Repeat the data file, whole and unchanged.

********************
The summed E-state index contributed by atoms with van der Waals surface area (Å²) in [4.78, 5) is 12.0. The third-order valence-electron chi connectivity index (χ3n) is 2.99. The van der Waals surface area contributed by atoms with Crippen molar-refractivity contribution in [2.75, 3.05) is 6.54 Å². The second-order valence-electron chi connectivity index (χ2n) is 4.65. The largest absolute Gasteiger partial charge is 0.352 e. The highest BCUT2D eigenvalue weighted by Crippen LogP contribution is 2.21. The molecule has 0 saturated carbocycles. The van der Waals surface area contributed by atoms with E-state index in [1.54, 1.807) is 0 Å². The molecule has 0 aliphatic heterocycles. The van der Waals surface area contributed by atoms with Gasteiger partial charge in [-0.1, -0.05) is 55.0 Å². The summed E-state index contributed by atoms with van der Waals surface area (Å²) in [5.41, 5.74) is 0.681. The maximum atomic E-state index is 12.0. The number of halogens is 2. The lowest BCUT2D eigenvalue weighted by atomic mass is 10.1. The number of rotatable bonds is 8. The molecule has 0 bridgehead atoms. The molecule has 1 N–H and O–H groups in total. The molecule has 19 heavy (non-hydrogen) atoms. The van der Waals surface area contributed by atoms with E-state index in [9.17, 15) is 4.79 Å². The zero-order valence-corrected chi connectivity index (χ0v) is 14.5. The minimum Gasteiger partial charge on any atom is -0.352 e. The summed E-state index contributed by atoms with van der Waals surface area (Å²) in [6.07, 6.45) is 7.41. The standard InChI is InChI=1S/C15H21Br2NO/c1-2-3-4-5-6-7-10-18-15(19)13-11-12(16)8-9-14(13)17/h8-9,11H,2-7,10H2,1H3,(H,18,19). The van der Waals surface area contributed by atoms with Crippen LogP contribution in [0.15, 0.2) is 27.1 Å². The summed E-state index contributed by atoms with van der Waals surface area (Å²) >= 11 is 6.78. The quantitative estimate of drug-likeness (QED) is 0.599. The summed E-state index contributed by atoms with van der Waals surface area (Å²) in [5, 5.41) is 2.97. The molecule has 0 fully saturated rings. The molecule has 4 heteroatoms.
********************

The summed E-state index contributed by atoms with van der Waals surface area (Å²) in [4.78, 5) is 12.0. The third-order valence-electron chi connectivity index (χ3n) is 2.99. The van der Waals surface area contributed by atoms with Crippen molar-refractivity contribution in [2.75, 3.05) is 6.54 Å². The second-order valence-electron chi connectivity index (χ2n) is 4.65. The largest absolute Gasteiger partial charge is 0.352 e. The highest BCUT2D eigenvalue weighted by Crippen LogP contribution is 2.21. The molecule has 0 saturated carbocycles. The van der Waals surface area contributed by atoms with E-state index in [1.54, 1.807) is 0 Å². The molecule has 0 aliphatic heterocycles. The van der Waals surface area contributed by atoms with Gasteiger partial charge in [-0.1, -0.05) is 55.0 Å². The summed E-state index contributed by atoms with van der Waals surface area (Å²) in [5.41, 5.74) is 0.681. The maximum atomic E-state index is 12.0. The number of halogens is 2. The lowest BCUT2D eigenvalue weighted by atomic mass is 10.1. The number of rotatable bonds is 8. The molecule has 0 bridgehead atoms. The molecule has 1 N–H and O–H groups in total. The molecule has 19 heavy (non-hydrogen) atoms. The van der Waals surface area contributed by atoms with E-state index in [9.17, 15) is 4.79 Å². The zero-order valence-corrected chi connectivity index (χ0v) is 14.5. The minimum Gasteiger partial charge on any atom is -0.352 e. The summed E-state index contributed by atoms with van der Waals surface area (Å²) in [6.07, 6.45) is 7.41. The standard InChI is InChI=1S/C15H21Br2NO/c1-2-3-4-5-6-7-10-18-15(19)13-11-12(16)8-9-14(13)17/h8-9,11H,2-7,10H2,1H3,(H,18,19). The van der Waals surface area contributed by atoms with Crippen LogP contribution in [0.15, 0.2) is 27.1 Å². The summed E-state index contributed by atoms with van der Waals surface area (Å²) >= 11 is 6.78. The quantitative estimate of drug-likeness (QED) is 0.599. The summed E-state index contributed by atoms with van der Waals surface area (Å²) in [5, 5.41) is 2.97. The molecule has 0 fully saturated rings. The molecule has 4 heteroatoms.